Apple Goes Enterprise

 
 
By Steven Vaughan-Nichols  |  Posted 2008-01-15 Email Print this article Print
 
 
 
 
 
 
 

Has the day finally come when you might seriously consider using Macs in your server room? Yes, and here's why.

If you listen to some people-Microsoft-Apple has about as much business being in the office as the New York Yankees would have playing in the National Football League championship. Which is to say: none at all.

These folks will tell you that Apple is all about the sizzle, and not about the steak. Or, to put it another way, they might concede that Apple knows how to out-design everyone, but underneath the pretty exteriors, you'll find old, shopworn ideas.

To all these people may I say: Get a Clue.

Before looking at what Jobs announced Jan. 15, let's take a quick look at what Apple has done in the last few weeks. First, it introduced Leopard, its new operating system. I didn't like Leopard at first. On the other hand, I hated Vista. But, here's the important difference between Apple and Microsoft. Apple, within a month, fixed Leopard's major problems. We're still waiting for Microsoft to release Vista SP1 more than a year after Vista went to manufacturing.

Microsoft also likes to talk about how many people (note how they tip-toe around the word "businesses") have already adopted Vista. Steve Jobs noted in his Macworld keynote that 20 percent of the Mac's installed base has already upgraded. It certainly sounds to me like users think that Leopard is ready to go, which is more than can be said for Vista.

Apple, of course, is also a hardware company. If speed, speed and more speed is what you want, it looks to me like both on the desktop, with the new Mac Pros, and on the server, with the Mac Pro Xserve, Apple is going to be hard to beat. I mean, we're talking dual Intel quad-core Xeon 5400 (aka Harpertown) processors. Better still, thanks to Parallels Server, which is on its way now, you can really put all eight of their cores to use by virtualizing multiple instances of Mac OS server, Linux, Solaris or, if you insist, Windows Server.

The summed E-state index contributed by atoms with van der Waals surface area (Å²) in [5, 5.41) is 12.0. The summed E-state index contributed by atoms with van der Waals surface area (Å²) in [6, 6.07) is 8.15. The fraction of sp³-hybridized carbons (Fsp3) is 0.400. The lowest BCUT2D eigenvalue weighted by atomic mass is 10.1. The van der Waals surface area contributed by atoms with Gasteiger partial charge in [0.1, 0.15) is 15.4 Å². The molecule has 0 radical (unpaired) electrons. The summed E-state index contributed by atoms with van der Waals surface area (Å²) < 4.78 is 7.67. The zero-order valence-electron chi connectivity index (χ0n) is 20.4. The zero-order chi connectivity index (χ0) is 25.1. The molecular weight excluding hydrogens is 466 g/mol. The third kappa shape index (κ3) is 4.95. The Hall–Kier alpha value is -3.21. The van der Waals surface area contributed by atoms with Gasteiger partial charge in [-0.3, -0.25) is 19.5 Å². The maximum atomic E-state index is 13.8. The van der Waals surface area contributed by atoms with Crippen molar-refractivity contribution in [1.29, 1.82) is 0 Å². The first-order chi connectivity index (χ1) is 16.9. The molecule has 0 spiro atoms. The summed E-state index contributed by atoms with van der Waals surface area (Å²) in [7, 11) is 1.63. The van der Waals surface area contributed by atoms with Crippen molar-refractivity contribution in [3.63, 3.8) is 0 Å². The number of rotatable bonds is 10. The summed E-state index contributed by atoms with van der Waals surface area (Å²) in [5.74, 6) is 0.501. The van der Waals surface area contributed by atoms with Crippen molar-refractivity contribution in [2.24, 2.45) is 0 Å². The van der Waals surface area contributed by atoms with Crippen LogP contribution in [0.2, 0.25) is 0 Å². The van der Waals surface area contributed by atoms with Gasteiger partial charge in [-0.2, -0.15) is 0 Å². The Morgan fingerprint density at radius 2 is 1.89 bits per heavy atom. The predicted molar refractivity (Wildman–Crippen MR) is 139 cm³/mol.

Has the day finally come when you might seriously consider using Macs in your server room? Why, yes it has. And if you think not having AD (Active Directory) compatibility is a show-stopper, think again. Macs, Linux and Windows can all work with AD now.



 
 
 
 
Steven J. Vaughan-Nichols is editor at large for Ziff Davis Enterprise. Prior to becoming a technology journalist, Vaughan-Nichols worked at NASA and the Department of Defense on numerous major technological projects. Since then, he's focused on covering the technology and business issues that make a real difference to the people in the industry.
 
 
 
 
 
 
 

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